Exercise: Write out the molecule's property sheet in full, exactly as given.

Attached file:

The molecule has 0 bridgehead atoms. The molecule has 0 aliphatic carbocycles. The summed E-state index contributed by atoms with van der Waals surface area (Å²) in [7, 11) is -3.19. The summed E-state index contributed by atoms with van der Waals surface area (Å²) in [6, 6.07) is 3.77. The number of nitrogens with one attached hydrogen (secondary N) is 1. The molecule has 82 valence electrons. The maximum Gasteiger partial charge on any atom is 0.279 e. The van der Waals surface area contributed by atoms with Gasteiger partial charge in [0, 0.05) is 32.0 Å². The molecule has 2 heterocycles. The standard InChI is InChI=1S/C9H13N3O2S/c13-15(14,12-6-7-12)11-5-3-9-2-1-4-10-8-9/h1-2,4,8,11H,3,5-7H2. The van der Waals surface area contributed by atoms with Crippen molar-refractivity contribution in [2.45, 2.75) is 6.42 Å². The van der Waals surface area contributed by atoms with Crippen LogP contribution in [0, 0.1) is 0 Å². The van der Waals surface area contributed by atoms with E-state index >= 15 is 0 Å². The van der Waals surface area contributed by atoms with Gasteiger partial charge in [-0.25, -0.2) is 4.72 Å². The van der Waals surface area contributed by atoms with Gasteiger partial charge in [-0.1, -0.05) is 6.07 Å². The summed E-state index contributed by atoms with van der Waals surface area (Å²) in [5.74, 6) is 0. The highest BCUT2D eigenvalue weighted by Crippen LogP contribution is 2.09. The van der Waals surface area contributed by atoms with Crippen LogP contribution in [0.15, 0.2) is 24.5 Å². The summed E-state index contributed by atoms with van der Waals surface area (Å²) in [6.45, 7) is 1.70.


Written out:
The molecule has 0 bridgehead atoms. The molecule has 0 aliphatic carbocycles. The summed E-state index contributed by atoms with van der Waals surface area (Å²) in [7, 11) is -3.19. The summed E-state index contributed by atoms with van der Waals surface area (Å²) in [6, 6.07) is 3.77. The number of nitrogens with one attached hydrogen (secondary N) is 1. The molecule has 82 valence electrons. The maximum Gasteiger partial charge on any atom is 0.279 e. The van der Waals surface area contributed by atoms with Gasteiger partial charge in [0, 0.05) is 32.0 Å². The molecule has 2 heterocycles. The standard InChI is InChI=1S/C9H13N3O2S/c13-15(14,12-6-7-12)11-5-3-9-2-1-4-10-8-9/h1-2,4,8,11H,3,5-7H2. The van der Waals surface area contributed by atoms with Crippen molar-refractivity contribution in [2.45, 2.75) is 6.42 Å². The van der Waals surface area contributed by atoms with Crippen LogP contribution in [0, 0.1) is 0 Å². The van der Waals surface area contributed by atoms with E-state index >= 15 is 0 Å². The van der Waals surface area contributed by atoms with Gasteiger partial charge in [-0.25, -0.2) is 4.72 Å². The van der Waals surface area contributed by atoms with Gasteiger partial charge in [-0.1, -0.05) is 6.07 Å². The summed E-state index contributed by atoms with van der Waals surface area (Å²) in [5.74, 6) is 0. The highest BCUT2D eigenvalue weighted by Crippen LogP contribution is 2.09. The van der Waals surface area contributed by atoms with Crippen LogP contribution in [0.15, 0.2) is 24.5 Å². The summed E-state index contributed by atoms with van der Waals surface area (Å²) in [6.45, 7) is 1.70.